TORONTO — A planting machine crawled along the 100-acre Good Farm in Brant County, Ont. on a sunny June day, dropping seeds into the soil in the middle of the COVID-19 pandemic.Behind the wheel was an employee of 48North Cannabis Corp. one wouldn't usually expect: chief executive Charles Vennat."I joked with my team that I was the most expensive farmhand in southwestern Ontario," said Vennat, who professes to keeping a pair of hiking boots in his car trunk for such impromptu jaunts."I've always had the leadership philosophy that you should never ask anybody to do a job in your company that you would not want to do yourself."Vennat, who visits the farm once a week during warm months, was at work on his company's second crop of outdoor cannabis — a fairly new venture for licensed cannabis producers.While many pot producers started out with massive indoor facilities to prepare for the legalization of cannabis in Canada, a handful have turned to outdoor cultivation in order to take advantage of savings from free sunlight and lower electricity and staffing costs.Health Canada began handing out licenses to cultivate cannabis outside in 2019. Interest has since grown steadily.Health Canada told The Canadian Press there were 391 cannabis license holders as of May 31. About 56 are authorized for outdoor cultivation, up from 28 last December.As of March 2020, licence holders had dedicated more than 2.7 million square metres of land to outdoor growing and about 1.9 million square metres for indoor cultivation.Most say savings make outdoor cultivation attractive. A 48North spokesperson said some studies show cannabis grown indoors can cost $2 per gram to cultivate."We cultivated 12,000 kilos last year at 25 cents a gram, which is obviously disruptive," said Vennat."We're quite bullish on the fact that we will do it again this year with even better quality and a lower cost per gram."While Vennat boasts about the price, he admits that the company didn't harvest as much as it hoped and didn't have the right licensed drying spaces."Some went just extremely large scale where other producers started with a more slow and steady approach and I think are scaling up moving into this season," said Robyn Rabinovich, a senior account director at Hill and Knowlton Strategies, who has worked for CannTrust Holdings Inc. and TerrAscend.While many companies were instantly interested in outdoor cultivation, several licensed cannabis producers fought it because they had already invested in large-scale greenhouses, she said.They eventually came around on the idea, which many experts believe could become even more popular because of the cost savings and how easy it is to physically distance on outdoor farms compared to indoor facilities.Those benefits aren't lost on Canopy Growth Corp.It first got into the outside growing game last year with a test crop in Saskatchewan, but is back at it again this year. It hopes to use its crop on edibles, cannabis beverages and vaporizer pens."Your electricity bill is practically nothing when you grow with the sun," said Adam Greenblatt, a senior communications adviser with the Smiths Falls, Ont. company."When you consider indoor growing, you're talking about easily 1,000-watt lamps for every 20 square feet or so and rooms with 100,000 watts of lights, burning 12 to 18 hours a day. It's incomparable."Outdoor cannabis farming also allows for a drop in labour costs. Greenblatt estimates a dozen workers tend to Canopy's Saskatchewan cannabis farm, in comparison to its headquarters, where roughly 1,000 people work.Canopy's indoor growing team is much larger because it involves more labour intensive work such as trimming the flowers and maintaining and operating fertilizer tanks and high-powered lighting.Outside growers can often do their harvesting completely mechanically because the cannabis is being grown to become ingredients for pot products.Even with its benefits, outdoor cannabis farming isn't always a smooth venture, said Andrew Condin, the chief executive at Saskatchewan-based Bold Growth Inc.He's always paying close attention to Mother Nature because hail or high winds can wreak havoc on his cannabis crop.Condin wanted to plant 15 acres of outdoor cannabis this year, but COVID-19 has disrupted that plan.Pandemic-friendly policies have meant Bold's indoor growing operations has to split its workers into two groups and can't spare enough to tend to a full farm doing outdoor cultivation."We basically divided our teams and had no crossover so we didn't have COVID coming through the facility and transmitting through our workforce, but it's been difficult to manage that and to keep that level of protection on our team members," Condin said.When COVID-19 is over or at least subsides, he envisions all 15 acres growing and predicts, "You will see an increase in outdoor cultivation."This report by The Canadian Press was first published July 5, 2020.Companies in this story: (TSX:WEED)Tara Deschamps, The Canadian Press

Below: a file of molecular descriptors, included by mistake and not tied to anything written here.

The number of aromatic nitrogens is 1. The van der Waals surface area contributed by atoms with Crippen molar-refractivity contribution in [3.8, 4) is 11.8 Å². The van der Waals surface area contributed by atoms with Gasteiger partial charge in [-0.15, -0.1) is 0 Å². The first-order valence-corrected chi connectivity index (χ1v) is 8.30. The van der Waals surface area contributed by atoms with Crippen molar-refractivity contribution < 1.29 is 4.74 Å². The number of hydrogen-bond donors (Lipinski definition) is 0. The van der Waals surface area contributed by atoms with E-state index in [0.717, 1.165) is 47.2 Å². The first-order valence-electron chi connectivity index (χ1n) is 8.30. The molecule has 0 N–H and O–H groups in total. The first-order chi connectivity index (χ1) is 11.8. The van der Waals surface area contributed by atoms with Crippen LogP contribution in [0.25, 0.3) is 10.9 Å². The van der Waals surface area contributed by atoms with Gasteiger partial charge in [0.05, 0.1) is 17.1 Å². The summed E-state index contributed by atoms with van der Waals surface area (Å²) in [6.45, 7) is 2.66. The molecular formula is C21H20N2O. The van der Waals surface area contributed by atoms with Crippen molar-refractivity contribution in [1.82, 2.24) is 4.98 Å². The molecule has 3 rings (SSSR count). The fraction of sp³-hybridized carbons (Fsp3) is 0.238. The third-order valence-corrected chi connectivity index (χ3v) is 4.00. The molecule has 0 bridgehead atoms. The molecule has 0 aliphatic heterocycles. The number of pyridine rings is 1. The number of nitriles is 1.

Today, I'll look at two of the top pot stocks in the industry -- Aphria (NASDAQ: APHA) and Canopy Growth (NYSE: CGC) -- and assess which of these leading cannabis producers is the better stock to hold in your portfolio. One of the ways Aphria has established itself as one of the safer stocks in the industry is by being able to stay in the black on a relatively consistent basis. In its most recent quarterly results, which the company released on April 14, Aphria posted a net income of 5.7 million Canadian dollars on net revenue of CA$144.4 million.